National Geographic Investigates Ancient Greece: Archaeology Unlocks the Secrets of Ancient Greece

National Geographic Investigates Ancient Greece: Archaeology Unlocks the Secrets of Ancient Greece

by Marni McGee
     
 

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Archaeology unlocks the secrets of Greece's ancient past. Explore the ruins of Greece and Turkey, on land and under sea.

In 1870, amateur archaeologist Heinrich Schliemann discovers Hissarlik, part of Troy.

In 1939, the palace of King Nestor in the Mycenaean city of Messina is unearthed near Pylos. In 1996, artifacts from the city, burned around 1200 B.C., link

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Overview

Archaeology unlocks the secrets of Greece's ancient past. Explore the ruins of Greece and Turkey, on land and under sea.

In 1870, amateur archaeologist Heinrich Schliemann discovers Hissarlik, part of Troy.

In 1939, the palace of King Nestor in the Mycenaean city of Messina is unearthed near Pylos. In 1996, artifacts from the city, burned around 1200 B.C., link the site to Homer's Odyssey.

In 1983, a Turkish diver locates the world's oldest shipwreck, which yields the world's oldest "book"—a carved wooden writing tablet with an ivory hinge.

This title brings readers into close contact with scientists working to uncover the secrets of the Ancient Greeks, whose artifacts appear at digs across Europe, Asia Minor, and northern Africa.

Ancient Greece includes an interview with underwater archaeologist Faith Hentschel, a past grantee of the National Geographic Society.

National Geographic supports K-12 educators with ELA Common Core Resources.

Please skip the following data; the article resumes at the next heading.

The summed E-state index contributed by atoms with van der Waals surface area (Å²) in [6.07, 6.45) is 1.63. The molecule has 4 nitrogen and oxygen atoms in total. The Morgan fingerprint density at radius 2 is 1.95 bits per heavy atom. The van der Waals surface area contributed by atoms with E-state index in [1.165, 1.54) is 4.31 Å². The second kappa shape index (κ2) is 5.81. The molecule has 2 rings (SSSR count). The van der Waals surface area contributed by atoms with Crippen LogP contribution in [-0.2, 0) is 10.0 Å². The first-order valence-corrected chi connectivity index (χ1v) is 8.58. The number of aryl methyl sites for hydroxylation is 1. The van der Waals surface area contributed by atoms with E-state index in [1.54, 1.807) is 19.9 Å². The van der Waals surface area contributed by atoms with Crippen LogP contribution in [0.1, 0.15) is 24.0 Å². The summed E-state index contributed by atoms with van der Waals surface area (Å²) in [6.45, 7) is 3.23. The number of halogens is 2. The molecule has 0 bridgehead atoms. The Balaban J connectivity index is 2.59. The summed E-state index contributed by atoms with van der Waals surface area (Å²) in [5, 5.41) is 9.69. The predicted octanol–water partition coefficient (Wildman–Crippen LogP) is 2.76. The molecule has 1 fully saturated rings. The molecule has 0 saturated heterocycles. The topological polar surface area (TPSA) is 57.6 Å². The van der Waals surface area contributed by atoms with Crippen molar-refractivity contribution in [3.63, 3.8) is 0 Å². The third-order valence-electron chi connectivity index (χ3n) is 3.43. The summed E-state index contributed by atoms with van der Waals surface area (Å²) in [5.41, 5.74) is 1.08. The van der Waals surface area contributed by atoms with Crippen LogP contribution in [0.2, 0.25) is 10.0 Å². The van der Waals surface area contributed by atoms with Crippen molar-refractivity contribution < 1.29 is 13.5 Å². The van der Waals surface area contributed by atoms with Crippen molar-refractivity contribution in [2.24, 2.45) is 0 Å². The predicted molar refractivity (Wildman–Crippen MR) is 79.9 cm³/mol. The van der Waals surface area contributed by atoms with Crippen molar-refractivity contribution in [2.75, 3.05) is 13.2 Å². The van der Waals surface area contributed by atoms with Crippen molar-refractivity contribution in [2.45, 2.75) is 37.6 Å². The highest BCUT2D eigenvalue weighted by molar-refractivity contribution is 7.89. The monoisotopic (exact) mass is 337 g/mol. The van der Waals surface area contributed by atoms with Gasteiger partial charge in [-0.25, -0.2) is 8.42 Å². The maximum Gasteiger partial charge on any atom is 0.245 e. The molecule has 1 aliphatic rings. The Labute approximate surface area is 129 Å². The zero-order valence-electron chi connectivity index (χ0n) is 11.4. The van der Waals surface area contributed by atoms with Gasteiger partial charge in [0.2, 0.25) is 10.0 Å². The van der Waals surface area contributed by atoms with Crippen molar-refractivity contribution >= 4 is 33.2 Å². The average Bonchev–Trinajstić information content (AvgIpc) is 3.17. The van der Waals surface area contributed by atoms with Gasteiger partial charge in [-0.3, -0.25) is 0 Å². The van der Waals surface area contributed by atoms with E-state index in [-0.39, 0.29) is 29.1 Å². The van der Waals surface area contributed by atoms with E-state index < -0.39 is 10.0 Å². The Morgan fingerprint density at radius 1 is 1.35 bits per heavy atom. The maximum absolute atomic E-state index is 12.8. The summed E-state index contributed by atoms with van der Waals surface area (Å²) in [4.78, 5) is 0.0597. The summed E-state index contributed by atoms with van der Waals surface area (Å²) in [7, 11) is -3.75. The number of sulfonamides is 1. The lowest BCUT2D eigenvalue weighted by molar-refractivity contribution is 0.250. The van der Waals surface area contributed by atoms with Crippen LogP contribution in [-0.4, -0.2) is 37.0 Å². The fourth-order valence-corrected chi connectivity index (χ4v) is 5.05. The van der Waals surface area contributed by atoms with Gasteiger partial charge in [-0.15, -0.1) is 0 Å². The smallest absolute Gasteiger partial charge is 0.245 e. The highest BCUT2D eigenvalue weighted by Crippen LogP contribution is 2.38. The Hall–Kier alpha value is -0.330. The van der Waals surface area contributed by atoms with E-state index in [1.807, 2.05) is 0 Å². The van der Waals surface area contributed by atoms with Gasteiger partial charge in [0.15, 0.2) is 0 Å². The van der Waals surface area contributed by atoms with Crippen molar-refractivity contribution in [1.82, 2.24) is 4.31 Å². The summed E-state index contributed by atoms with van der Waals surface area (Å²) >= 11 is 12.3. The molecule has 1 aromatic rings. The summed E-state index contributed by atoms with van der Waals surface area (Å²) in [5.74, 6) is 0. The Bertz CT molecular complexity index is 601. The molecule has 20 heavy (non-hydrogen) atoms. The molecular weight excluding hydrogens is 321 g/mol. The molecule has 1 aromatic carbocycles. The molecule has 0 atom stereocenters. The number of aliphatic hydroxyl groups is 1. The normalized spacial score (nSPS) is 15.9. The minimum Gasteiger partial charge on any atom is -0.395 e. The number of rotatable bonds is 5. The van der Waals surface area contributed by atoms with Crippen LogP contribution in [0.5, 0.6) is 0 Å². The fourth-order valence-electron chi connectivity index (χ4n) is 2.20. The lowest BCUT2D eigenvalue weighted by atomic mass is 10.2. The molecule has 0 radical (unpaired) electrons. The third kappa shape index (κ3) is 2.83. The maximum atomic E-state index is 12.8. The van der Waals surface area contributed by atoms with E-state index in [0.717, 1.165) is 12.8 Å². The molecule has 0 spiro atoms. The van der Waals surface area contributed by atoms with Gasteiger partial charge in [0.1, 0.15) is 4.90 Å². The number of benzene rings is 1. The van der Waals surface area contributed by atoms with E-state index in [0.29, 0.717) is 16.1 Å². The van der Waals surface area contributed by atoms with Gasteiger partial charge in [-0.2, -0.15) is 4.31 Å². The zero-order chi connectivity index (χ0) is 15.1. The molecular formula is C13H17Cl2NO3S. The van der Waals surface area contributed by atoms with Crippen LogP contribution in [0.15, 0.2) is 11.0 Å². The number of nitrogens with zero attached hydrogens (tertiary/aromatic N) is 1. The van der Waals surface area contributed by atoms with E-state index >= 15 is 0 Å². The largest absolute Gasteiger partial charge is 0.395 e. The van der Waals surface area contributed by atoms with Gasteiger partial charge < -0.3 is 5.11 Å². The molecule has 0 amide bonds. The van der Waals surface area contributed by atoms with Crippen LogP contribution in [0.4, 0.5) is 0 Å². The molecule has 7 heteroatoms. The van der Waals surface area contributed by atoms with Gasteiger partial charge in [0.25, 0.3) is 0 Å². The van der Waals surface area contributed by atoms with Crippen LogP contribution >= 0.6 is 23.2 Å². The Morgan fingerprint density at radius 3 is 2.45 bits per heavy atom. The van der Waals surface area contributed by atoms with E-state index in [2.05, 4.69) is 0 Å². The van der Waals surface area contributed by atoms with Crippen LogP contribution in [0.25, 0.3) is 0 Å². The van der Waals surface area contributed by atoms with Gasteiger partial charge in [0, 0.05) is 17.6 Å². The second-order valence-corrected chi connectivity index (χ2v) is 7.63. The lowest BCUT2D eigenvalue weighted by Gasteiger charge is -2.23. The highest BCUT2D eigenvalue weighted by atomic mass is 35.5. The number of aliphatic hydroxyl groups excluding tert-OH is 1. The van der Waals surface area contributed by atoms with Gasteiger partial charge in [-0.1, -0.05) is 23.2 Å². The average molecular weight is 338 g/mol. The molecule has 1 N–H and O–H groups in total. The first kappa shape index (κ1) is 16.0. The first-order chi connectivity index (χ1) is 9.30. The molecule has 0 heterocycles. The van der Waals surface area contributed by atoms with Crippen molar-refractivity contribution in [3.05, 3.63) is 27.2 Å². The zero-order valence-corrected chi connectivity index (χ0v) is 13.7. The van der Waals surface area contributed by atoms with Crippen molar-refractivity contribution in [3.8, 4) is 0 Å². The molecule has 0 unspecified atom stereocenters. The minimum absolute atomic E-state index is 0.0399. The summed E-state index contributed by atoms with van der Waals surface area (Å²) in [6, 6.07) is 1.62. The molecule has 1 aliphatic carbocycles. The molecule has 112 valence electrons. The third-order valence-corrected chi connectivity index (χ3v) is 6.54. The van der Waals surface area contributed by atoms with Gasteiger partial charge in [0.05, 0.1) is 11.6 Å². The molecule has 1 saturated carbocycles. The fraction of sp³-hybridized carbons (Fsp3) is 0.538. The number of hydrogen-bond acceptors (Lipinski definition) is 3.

Visit www.natgeoed.org/commoncore for more information. 

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Editorial Reviews

School Library Journal
Gr 3-7-These titles offer the beautiful photography and illustrations characteristic of the National Geographic Society, well-written texts and sidebars, and information on recent archaeological finds. The authors combine overview material on these cultures, interviews with working archaeologists, and "process" data about how archaeologists and other scientists handle present-day finds, and even finds long-past, to learn everything possible. Inca, for example, notes the information that has come down to us from the conquering Spanish, as well as such startling new finds as frozen mummies of several children, some so well preserved that the archaeologists could still see the hair on the children's arms. Greece introduces underwater archaeology in its treatment of two expeditions conducted by George Bass: the 1980s exploration of a ship that sank more than 3000 years ago as well as the exploration in 2000 of a ship that sank about 400 B.C.E. In Egypt, readers learn not only about Howard Carter's discovery of King Tutankhamen's tomb more than 80 years ago, but also about Zahi Hawass's 2005 CT scan of Tut's mummy, which determined that the boy-king was not killed by a blow to the head. The books also expose the problems of the deterioration of sites (including cities sinking into rising water tables), looters, and the challenges of understanding the remains of nonliterate societies. Beautifully produced, these books have the potential both to please readers already fascinated by the past and to attract new fans to archaeology.-Coop Renner, Hillside Elementary, El Paso, TX Copyright 2007 Reed Business Information.

Product Details

ISBN-13:
9780792278269
Publisher:
National Geographic Society
Publication date:
11/14/2006
Series:
National Geographic Explores Series
Pages:
64
Sales rank:
602,487
Product dimensions:
7.10(w) x 10.10(h) x 0.40(d)
Age Range:
8 - 12 Years

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